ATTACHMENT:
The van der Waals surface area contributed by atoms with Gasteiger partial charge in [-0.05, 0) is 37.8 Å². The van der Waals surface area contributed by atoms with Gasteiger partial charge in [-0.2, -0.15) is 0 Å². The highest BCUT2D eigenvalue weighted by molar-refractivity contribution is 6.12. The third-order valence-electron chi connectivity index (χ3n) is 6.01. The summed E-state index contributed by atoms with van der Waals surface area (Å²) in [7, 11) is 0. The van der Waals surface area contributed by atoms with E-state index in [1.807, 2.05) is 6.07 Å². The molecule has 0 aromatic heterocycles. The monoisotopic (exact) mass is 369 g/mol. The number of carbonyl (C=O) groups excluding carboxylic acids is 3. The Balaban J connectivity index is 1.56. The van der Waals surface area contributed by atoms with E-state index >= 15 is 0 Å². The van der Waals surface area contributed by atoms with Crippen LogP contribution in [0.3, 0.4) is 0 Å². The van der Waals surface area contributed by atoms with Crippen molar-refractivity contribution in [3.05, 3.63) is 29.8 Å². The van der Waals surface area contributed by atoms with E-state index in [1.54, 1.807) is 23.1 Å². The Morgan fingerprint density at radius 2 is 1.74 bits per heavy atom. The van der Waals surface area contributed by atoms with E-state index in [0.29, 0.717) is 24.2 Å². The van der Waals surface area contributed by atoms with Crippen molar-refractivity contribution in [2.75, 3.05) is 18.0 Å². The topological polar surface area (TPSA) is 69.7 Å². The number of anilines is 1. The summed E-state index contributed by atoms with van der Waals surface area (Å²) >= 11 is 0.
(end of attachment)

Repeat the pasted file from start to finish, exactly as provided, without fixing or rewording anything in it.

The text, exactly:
The van der Waals surface area contributed by atoms with Gasteiger partial charge in [-0.05, 0) is 37.8 Å². The van der Waals surface area contributed by atoms with Gasteiger partial charge in [-0.2, -0.15) is 0 Å². The highest BCUT2D eigenvalue weighted by molar-refractivity contribution is 6.12. The third-order valence-electron chi connectivity index (χ3n) is 6.01. The summed E-state index contributed by atoms with van der Waals surface area (Å²) in [7, 11) is 0. The van der Waals surface area contributed by atoms with E-state index in [1.807, 2.05) is 6.07 Å². The molecule has 0 aromatic heterocycles. The monoisotopic (exact) mass is 369 g/mol. The number of carbonyl (C=O) groups excluding carboxylic acids is 3. The Balaban J connectivity index is 1.56. The van der Waals surface area contributed by atoms with E-state index >= 15 is 0 Å². The van der Waals surface area contributed by atoms with Crippen LogP contribution in [0.3, 0.4) is 0 Å². The van der Waals surface area contributed by atoms with Crippen molar-refractivity contribution in [3.05, 3.63) is 29.8 Å². The van der Waals surface area contributed by atoms with E-state index in [1.54, 1.807) is 23.1 Å². The Morgan fingerprint density at radius 2 is 1.74 bits per heavy atom. The van der Waals surface area contributed by atoms with E-state index in [0.29, 0.717) is 24.2 Å². The van der Waals surface area contributed by atoms with Crippen molar-refractivity contribution in [2.75, 3.05) is 18.0 Å². The topological polar surface area (TPSA) is 69.7 Å². The number of anilines is 1. The summed E-state index contributed by atoms with van der Waals surface area (Å²) >= 11 is 0.